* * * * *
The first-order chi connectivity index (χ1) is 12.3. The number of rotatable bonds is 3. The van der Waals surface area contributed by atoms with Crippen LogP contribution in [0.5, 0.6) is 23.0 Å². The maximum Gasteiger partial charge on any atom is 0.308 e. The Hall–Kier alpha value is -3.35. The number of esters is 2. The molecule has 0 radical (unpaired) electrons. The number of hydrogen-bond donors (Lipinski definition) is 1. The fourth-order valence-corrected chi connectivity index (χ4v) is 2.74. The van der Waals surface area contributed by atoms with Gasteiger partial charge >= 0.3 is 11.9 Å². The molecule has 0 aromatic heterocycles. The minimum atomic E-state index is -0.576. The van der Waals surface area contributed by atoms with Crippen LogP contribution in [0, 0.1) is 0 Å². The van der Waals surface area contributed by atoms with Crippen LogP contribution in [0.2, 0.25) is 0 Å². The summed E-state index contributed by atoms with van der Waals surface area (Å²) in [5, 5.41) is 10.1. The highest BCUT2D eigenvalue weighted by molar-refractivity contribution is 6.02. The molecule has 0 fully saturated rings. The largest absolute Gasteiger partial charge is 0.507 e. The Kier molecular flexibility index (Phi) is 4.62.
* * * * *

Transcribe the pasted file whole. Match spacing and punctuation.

The first-order chi connectivity index (χ1) is 12.3. The number of rotatable bonds is 3. The van der Waals surface area contributed by atoms with Crippen LogP contribution in [0.5, 0.6) is 23.0 Å². The maximum Gasteiger partial charge on any atom is 0.308 e. The Hall–Kier alpha value is -3.35. The number of esters is 2. The molecule has 0 radical (unpaired) electrons. The number of hydrogen-bond donors (Lipinski definition) is 1. The fourth-order valence-corrected chi connectivity index (χ4v) is 2.74. The van der Waals surface area contributed by atoms with Gasteiger partial charge >= 0.3 is 11.9 Å². The molecule has 0 aromatic heterocycles. The minimum atomic E-state index is -0.576. The van der Waals surface area contributed by atoms with Crippen LogP contribution in [0, 0.1) is 0 Å². The van der Waals surface area contributed by atoms with Crippen LogP contribution in [0.2, 0.25) is 0 Å². The summed E-state index contributed by atoms with van der Waals surface area (Å²) in [5, 5.41) is 10.1. The highest BCUT2D eigenvalue weighted by molar-refractivity contribution is 6.02. The molecule has 0 fully saturated rings. The largest absolute Gasteiger partial charge is 0.507 e. The Kier molecular flexibility index (Phi) is 4.62.